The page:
The old adage “Write what you know” has its value. It also creates unnecessary confusion in what really is a writers job. Obviously a fantasy or sci-fi author recognizes where this advice starts and where it abruptly stops being relevant. That isn’t the case for all writers. Your experiences are often at the core of what you write. Your voice is not the only relevant voice that needs to be heard. There is a lot you can do to elevate the voices of others.
For myself, my experiences are of the LGBTQ+ community. Other aspects of my community, especially those of the trans community are not my personal experience. All the same, the trans experience is very important to me. They are apart of my world, but I see their experiences from a friends perspective. It can be challenging to write compelling and honest characters that are trans because I don’t have the answer for every circumstance. Whether those writings get shared or not, the beautiful thing about writing characters that are of a different race, gender, sexual orientation, or religion, forces you to learn, and it forces you to ask a lot of hard questions.
How to Write Outside Your Experience
Often times there is a stigma behind writing outside your experience. For example, as a white guy, me writing about the black experience may seem straight up offensive. For myself I don’t know that I would ever feel comfortable publishing a book that focuses on the black experience. That isn’t my story. I definitely want to explore that experience through writing because I care deeply for mending the many inequalities we still have. I don’t want to just a casual friend of people who are black. It is important to me to look for every opportunities to listen and be directed by others within the community on how I can best support them.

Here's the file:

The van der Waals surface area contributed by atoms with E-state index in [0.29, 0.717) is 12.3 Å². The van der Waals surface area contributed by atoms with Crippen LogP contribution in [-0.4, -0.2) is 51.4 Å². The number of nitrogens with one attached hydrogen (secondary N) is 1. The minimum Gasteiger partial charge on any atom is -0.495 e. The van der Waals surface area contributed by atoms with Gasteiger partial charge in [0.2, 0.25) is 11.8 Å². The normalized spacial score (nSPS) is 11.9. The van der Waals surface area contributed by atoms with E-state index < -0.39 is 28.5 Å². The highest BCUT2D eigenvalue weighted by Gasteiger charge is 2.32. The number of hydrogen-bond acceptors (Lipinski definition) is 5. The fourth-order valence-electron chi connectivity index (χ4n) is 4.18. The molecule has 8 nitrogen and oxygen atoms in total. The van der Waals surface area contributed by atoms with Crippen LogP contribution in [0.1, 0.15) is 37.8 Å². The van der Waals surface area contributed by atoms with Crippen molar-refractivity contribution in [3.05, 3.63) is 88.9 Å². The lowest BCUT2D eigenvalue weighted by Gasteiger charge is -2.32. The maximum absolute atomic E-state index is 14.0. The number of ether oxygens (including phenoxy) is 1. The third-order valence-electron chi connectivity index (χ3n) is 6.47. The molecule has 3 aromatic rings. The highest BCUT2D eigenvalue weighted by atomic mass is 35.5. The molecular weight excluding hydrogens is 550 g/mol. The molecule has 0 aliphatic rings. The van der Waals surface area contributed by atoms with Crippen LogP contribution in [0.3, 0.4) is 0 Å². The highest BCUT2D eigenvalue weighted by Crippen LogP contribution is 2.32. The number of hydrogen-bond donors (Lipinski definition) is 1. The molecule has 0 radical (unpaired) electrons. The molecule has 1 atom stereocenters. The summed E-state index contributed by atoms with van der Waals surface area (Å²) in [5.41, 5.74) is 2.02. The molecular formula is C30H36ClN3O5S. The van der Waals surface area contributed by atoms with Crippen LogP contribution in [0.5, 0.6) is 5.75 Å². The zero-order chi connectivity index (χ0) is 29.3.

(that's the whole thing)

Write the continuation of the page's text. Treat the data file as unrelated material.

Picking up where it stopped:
All of our experiences are important. As writers our job is to tap into that empathy our readers should experience. If you doubt whether you can do so fairly, ask. All you have to do is talk with friends that have had the experiences you want to write about to begin writing about it. Be sensitive to how naive you may be. If you come from a place of wanting to learn and grow and most people will want to hear you out and will want to make your writing better. It is well worth your efforts to try, and regardless of whether you ever share it with the world or not, it will expand your experience and make you a more empathetic, relevant writer.